Person of the Planet  Email Newsletter 
" Being a voice for the planet, finding solutions person by person."

May 17, 2019 Iss. No 73
 Upcoming Events from Person of the Planet
Here are the upcoming events. Mark your calendars and come and be a part. All events are at the Arlington Community Church, 52 Arlington Avenue, in Kensington.
Thursday, May 30 @7:00 PM

Join us for a FREE screening of Paris to Pittsburgh, a new film from National Geographic, produced by RadicalMedia in partnership with Bloomberg Philanthropies -- narrated by Emmy® and Golden Globe® Award-winning actress and activist Rachel Brosnahan ("The Marvelous Mrs. Maisel").
From coastal cities to America's heartland, Americans are demanding and developing real solutions in the face of climate change. And as the weather grows more deadly and destructive, they aren't waiting on Washington to act. Learn about their incredible stories in Paris to Pittsburgh, and be inspired to create change in your own community! Watch the trailer here.

We are excited to be hosting a screening of this incredible film at Arlington Community Church on Thursday May 30 at 7:00 PM. We hope to see you there!
Friday, June 7 @ 7:00 PM- CANCELLED
Dr. Epstein 's talk is currently being rescheduled. Please check back at our events page for future notifications and events from Person of the Planet
Moment for the Planet
Sunday 5-12-19

A week ago I was looking at a picture of Puerto Rico taken from the sky in July of 2017. The island was lit up, lights in every corner of the island. That same image was taken again in October 2017. This time the island was completely black except for one village in the central mountains of the country.   Why? Following the devastation of Hurricane Maria in September 2017, the energy grid was wiped out across the island.   One small village, Las Piedras, was powered by solar. They suffered from the storm like everyone else, but at the end of the day, they still had their solar lights and electricity.
Solar is one of the best ways countries and individuals can help the environment in a big way. It is something many of us can do individually, by installing solar panels on our houses. There are many solar companies out there and many towns will give a credit or financial incentives for installing renewable energy systems on your rooftops. The city of Berkeley received a SolSmartGold award for their efforts in streamlining the permitting process to make it easier and faster for homeowners to install solar panels.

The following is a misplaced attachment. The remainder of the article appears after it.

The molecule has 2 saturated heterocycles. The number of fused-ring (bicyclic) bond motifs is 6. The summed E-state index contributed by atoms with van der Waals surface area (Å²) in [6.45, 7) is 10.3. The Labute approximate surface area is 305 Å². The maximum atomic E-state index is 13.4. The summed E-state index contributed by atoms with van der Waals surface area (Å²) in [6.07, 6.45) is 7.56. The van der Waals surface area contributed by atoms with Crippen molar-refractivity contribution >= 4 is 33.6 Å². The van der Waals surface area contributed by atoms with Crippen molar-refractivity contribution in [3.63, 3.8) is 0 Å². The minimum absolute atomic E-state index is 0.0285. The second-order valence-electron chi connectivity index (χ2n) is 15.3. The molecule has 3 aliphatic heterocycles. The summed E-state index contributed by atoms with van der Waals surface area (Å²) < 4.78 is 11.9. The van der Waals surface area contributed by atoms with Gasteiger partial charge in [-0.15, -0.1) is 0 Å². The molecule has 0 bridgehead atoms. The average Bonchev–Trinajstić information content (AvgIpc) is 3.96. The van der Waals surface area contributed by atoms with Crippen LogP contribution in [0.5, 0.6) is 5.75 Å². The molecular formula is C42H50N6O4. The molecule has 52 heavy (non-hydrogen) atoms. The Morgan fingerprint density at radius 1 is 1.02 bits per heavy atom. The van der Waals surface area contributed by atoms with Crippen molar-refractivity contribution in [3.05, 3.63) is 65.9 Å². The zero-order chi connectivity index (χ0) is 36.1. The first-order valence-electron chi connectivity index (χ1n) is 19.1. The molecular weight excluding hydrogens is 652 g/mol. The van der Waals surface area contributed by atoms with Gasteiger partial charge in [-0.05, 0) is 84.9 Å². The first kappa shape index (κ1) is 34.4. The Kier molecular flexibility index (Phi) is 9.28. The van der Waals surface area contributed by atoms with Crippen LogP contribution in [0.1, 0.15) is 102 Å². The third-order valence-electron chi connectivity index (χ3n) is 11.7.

So what are you waiting for?  
Not all of us have the resources to install solar, but many of us do.   Some have already installed solar panels and are reaping not only the satisfaction of knowing we our lessening our footprint on the planet but financially we are saving a lot.
Arlington Community Church went solar in 2014, when Bill Day a member of the congregation spearheaded the project. He had installed solar at his home in 2011 and calculated that he had a 90% savings in dollars and 75% savings in kilowatt hours.
My husband and I installed our panels in 2011 and now are able to have plug-in hybrid cars. Imagine how many tons of carbon dioxide would stay out of the atmosphere if everyone was driving an electric car.   We have to start somewhere.
Give serious thought to going solar and if possible, electric/hybrid cars. As Persons of the Planet, we believe motivating the individual is one of the best ways to effect change on the planet. Let's take care of our Mother Earth.

- Shanti Moorjani
U CC leader to Climate Leadership Summit: 
The Church is a Steward of God's creation
Sponsored Article from Person of the Planet
May 2, 2019
Written by Connie Larkman
The General Minister and President of the United Church of Christ took the stage at the American Climate Leadership Summit (ACLS19) on Thursday, calling on people of faith to be stewards of, not minions over, God's creation.
The Rev. John C. Dorhauer, part of a panel of four faith leaders called to share religious community commitments to climate action, said that the vocation of the Church is to be a steward of all that God created.
"The UCC has long been committed to the work of justice," Dorhauer said. "If we can't resolve this issue around climate change, it will resolve all other justice issues for us. Our singular vocation should be the restoration of the planet."
Dorhauer is one of a diverse group of 500 leaders converging in Washington, D.C., May 1-2, with the goal making environmental action a national priority. ACLS19, organized by ecoAmerica, hopes to identify breakthrough strategies and ideas to create national progress on climate care.
The UCC leader shared the denomination's dedication to the 3 Great Loves campaign (Love of Children, Love of Neighbor, Love of Creation), noting how sharing stories - which detail UCC congregations involvement in earth care and advocacy around climate action - has become a powerful tool in prompting and encouraging new ministries.

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